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Crown corporation

In Canada, a Crown corporation refers to a company run by the government, also known as a public corporation.

Crown corporations exist because it is felt their work should be kept at arms length from the government. A politician is forbidden from interfering in the daily operations of a crown corporation. Thus a politician cannot tell the CBC to report a certain way and cannot tell VIA Rail to start servicing their community.

The legislature only has the power to set the budget of the corporation and to appoint its chairperson. This gives a fair amount of control, but corporations are free to speak out against the government, as the CBC frequently does.

There are two types of crown corporations. The first, like the CBC and the Canada Council, exist to advance cultural goals that the private sector might not do adequately on its own. The other type, such as VIA Rail or the Saskatchewan Wheat Pool, are natural monopolies that will not operate to the benefit of consumers in a free market. Many of these types of crown corporations were sold off by Brian Mulroney's government in the 1980s.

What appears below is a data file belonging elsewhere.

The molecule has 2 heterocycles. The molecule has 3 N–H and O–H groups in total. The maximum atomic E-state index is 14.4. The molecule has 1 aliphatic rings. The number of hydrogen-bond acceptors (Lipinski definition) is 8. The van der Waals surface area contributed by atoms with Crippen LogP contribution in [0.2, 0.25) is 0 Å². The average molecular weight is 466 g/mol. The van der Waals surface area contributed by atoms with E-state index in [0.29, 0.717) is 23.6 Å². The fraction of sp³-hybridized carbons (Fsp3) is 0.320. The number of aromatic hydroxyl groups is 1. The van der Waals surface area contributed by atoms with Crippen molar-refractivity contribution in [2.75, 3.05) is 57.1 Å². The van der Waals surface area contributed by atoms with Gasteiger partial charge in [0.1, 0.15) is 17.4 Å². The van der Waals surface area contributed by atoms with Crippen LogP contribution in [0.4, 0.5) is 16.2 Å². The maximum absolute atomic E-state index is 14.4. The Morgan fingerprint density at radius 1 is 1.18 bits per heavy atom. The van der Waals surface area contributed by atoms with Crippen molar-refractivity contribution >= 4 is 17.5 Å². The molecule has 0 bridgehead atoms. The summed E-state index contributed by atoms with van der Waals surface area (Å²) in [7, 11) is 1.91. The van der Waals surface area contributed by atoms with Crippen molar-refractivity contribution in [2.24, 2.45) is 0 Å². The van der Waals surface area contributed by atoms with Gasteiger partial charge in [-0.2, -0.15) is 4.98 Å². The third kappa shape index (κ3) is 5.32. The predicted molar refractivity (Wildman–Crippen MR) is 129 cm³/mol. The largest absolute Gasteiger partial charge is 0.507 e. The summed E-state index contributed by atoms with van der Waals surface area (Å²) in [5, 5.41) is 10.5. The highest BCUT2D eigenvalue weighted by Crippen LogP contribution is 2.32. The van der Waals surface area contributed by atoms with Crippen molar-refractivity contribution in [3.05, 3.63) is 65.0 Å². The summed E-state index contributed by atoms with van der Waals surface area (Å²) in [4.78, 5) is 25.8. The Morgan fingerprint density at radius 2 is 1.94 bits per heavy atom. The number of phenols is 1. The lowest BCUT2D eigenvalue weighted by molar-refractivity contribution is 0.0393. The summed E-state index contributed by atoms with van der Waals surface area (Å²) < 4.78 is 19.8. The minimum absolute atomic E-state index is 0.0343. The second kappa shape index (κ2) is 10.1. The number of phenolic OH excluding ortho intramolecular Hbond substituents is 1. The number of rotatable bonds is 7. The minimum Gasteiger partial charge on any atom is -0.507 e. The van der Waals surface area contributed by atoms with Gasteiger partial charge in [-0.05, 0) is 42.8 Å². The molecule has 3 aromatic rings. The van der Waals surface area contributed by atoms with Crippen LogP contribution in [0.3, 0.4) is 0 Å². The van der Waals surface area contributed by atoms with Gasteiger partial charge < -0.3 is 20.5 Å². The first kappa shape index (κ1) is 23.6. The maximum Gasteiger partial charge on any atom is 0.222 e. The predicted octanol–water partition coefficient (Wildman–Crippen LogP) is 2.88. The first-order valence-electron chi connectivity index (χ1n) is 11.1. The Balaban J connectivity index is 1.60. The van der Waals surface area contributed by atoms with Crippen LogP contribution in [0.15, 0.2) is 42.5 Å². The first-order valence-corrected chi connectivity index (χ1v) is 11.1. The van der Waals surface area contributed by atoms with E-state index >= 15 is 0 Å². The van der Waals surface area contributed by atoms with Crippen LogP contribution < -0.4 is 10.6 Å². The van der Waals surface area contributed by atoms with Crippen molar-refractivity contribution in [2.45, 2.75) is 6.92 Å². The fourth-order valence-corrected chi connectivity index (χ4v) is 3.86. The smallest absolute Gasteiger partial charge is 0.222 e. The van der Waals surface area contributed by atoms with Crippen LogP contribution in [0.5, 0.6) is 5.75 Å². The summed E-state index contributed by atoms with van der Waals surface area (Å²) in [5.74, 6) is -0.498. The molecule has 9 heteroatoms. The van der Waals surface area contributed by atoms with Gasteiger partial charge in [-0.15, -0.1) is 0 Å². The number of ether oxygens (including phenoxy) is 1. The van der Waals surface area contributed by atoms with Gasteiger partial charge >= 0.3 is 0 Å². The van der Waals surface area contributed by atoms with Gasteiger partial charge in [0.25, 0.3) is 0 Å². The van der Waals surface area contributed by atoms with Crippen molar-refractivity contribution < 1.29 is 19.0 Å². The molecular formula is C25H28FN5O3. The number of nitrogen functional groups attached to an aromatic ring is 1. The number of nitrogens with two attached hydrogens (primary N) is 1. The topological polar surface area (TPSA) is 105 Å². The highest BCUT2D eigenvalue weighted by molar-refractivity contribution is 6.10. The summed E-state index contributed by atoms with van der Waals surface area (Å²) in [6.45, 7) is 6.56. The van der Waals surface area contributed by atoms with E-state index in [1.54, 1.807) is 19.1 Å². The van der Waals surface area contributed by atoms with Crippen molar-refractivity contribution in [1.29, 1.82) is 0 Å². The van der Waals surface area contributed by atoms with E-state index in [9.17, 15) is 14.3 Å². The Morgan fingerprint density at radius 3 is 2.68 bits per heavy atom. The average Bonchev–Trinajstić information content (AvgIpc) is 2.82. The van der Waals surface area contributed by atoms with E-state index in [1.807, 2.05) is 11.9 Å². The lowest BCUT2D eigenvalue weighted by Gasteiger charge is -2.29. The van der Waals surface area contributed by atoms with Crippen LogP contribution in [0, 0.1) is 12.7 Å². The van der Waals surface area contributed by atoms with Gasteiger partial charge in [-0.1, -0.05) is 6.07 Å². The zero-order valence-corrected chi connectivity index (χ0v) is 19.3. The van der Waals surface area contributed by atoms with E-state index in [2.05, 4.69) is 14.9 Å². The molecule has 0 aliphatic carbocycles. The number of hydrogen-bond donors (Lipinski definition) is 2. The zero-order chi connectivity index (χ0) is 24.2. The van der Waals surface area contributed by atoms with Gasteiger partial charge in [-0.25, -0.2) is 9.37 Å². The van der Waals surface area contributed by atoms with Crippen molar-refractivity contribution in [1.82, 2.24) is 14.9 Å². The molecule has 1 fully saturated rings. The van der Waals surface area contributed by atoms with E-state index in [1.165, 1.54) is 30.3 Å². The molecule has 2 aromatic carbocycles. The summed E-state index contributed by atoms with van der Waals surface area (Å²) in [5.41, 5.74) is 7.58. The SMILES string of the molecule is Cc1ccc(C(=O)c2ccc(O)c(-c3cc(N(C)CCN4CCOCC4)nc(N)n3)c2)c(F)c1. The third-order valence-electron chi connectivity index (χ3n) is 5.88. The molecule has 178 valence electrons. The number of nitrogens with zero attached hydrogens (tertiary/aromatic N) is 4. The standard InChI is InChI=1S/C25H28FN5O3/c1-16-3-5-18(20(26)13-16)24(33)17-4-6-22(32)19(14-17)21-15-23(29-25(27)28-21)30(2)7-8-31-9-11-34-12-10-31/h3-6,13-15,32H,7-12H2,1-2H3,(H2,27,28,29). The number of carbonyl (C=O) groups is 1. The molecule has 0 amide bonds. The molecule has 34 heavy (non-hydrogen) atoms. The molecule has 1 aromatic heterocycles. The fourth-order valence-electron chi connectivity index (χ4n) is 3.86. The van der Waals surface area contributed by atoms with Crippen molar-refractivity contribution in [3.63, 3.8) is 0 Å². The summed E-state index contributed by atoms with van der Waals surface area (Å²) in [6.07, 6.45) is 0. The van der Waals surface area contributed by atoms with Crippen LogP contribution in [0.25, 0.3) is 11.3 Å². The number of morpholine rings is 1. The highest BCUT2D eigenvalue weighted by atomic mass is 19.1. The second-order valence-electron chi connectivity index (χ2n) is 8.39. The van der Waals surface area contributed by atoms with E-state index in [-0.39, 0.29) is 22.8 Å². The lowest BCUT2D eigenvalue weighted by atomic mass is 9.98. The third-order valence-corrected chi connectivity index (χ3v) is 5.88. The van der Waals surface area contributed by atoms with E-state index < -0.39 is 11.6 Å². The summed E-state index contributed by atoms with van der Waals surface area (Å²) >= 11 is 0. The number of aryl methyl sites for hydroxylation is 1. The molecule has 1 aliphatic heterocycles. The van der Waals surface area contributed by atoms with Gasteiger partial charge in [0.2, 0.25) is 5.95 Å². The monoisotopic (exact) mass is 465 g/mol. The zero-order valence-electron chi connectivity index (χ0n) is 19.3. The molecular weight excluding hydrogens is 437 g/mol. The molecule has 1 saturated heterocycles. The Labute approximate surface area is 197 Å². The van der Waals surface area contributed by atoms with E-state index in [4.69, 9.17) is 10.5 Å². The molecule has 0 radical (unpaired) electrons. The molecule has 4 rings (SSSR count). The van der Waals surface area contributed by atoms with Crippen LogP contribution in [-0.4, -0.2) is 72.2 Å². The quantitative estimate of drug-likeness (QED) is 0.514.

Canada has a number of crown corporations. These include:

There are also a number of businesses which used to be crown corporations but are now privatized, such as: The provincial governments also have crown corporations, including: